SALT LAKE CITY — Utah lawmakers are again considering whether to tax e-cigarettes.
When the Legislature passed HB415 this year, the law tightened regulations on e-cigarette products by requiring a license to sell e-cigarette products and outlining criminal penalties for vendors who violate license requirements.
Rep. Paul Ray, R-Clearfield, sponsored the bill and had originally contemplated implementing a tax in the bill early in the session, but it was ultimately not included in the passage of HB415.
The Revenue and Taxation Interim Committee was then tasked to consider such a tax, and the committee continued the discussion to Thursday.
John Valentine, Utah State Tax Commission chairman, said the Legislature would have to choose from multiple options before drafting a clear policy, including whether to tax only products containing nicotine, such as the e-cigarette liquids, or all e-cigarette products — from the devices to the nicotine-free liquids.
"You need to make that policy call," Valentine said, recommending lawmakers meet with those in the e-cigarette industry and health advocates to determine the best course of action.
While no lawmaker voiced a firm opinion on whether the state should or shouldn't tax e-cigarette products, Sen. Howard Stephenson, R-Draper, wondered whether a tax would discourage Utahns from purchasing devices that could be a safer alternative to traditional cigarettes.
Aaron Frazier, executive director of Utah Smoke-Free Association, said his organization was built upon an objective to reduce harm to smokers and smokers' families. He said vaping products are indeed a safer alternative.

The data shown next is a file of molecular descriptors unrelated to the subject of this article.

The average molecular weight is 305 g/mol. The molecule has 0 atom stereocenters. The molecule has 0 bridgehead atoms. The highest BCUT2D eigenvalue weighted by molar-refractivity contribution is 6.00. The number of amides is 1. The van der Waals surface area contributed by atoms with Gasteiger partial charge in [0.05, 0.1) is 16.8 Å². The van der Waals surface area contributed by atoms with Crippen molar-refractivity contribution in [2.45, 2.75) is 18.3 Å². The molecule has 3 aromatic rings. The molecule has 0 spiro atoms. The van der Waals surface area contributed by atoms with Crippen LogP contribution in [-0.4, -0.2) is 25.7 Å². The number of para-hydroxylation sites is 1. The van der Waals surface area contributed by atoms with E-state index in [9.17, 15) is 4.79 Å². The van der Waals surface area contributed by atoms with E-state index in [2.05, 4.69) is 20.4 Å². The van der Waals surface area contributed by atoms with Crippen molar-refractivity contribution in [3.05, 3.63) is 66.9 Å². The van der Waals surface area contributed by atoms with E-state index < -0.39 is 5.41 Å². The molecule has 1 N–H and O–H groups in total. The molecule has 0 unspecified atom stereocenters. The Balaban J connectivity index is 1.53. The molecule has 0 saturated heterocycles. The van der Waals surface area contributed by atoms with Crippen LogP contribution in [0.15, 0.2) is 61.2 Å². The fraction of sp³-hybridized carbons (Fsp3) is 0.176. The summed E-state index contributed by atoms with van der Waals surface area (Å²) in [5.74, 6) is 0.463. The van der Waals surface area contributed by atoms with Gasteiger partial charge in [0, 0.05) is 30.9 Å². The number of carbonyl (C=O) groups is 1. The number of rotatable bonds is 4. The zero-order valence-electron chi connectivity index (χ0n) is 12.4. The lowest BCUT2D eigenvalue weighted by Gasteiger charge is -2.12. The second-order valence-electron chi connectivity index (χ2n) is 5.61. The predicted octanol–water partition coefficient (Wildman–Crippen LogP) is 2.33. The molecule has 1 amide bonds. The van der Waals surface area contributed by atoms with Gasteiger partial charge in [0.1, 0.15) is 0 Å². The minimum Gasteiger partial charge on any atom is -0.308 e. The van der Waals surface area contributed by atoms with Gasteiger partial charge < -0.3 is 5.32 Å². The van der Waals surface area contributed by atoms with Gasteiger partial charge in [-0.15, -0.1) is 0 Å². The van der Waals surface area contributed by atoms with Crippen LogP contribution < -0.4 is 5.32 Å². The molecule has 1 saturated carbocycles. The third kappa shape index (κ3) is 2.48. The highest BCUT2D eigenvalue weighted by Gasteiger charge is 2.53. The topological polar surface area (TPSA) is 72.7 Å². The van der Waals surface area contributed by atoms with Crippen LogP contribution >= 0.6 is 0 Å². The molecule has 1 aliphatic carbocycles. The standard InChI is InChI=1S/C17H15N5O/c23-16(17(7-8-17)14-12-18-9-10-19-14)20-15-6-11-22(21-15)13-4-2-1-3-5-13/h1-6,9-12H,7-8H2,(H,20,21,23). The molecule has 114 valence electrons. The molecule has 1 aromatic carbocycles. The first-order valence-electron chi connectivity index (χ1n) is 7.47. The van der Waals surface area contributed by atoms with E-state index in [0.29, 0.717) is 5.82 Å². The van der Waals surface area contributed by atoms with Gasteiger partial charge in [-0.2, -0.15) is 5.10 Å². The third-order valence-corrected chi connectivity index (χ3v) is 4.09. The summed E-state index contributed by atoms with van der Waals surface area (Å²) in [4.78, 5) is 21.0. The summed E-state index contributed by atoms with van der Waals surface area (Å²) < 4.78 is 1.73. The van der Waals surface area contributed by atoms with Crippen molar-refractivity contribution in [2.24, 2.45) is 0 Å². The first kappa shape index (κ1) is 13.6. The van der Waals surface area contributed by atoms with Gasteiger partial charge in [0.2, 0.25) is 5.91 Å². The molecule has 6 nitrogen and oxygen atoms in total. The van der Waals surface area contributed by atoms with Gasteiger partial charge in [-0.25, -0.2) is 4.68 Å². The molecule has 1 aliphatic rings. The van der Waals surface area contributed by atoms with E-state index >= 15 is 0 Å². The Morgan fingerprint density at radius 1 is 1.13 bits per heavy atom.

"The best way to promote something positive is to make it easy to afford," Frazier said.
But Jennifer Dailey, executive director of the Utah Academy for Family Physicians, said there is conflicting data as to whether e-cigarettes are actually safer than traditional tobacco products. She spoke in favor of a tax to keep e-cigarettes out of the hands of children.Comment on this story
"Utah has one of the highest rate of youth use of e-cigarettes in our country," Dailey said. "Keeping in mind that children are more sensitive to price changes than adults, and the demand for those products are extremely high among children, we support a tax on e-cigarettes for that reason, and that reason only."
But Austin Healy, owner of Peak Vapor in Taylorsville, said he's seen how his products have helped customers wean off of high levels of nicotine use to zero-percent e-juice, and even off of e-cigarettes completely.
"Why would we punish those who are working to get away from tobacco smoke?" Healy said. "It doesn't make a lot of sense."
The committee took no action and adjourned after a roughly 40-minute discussion. Lawmakers will continue considering the tax this summer.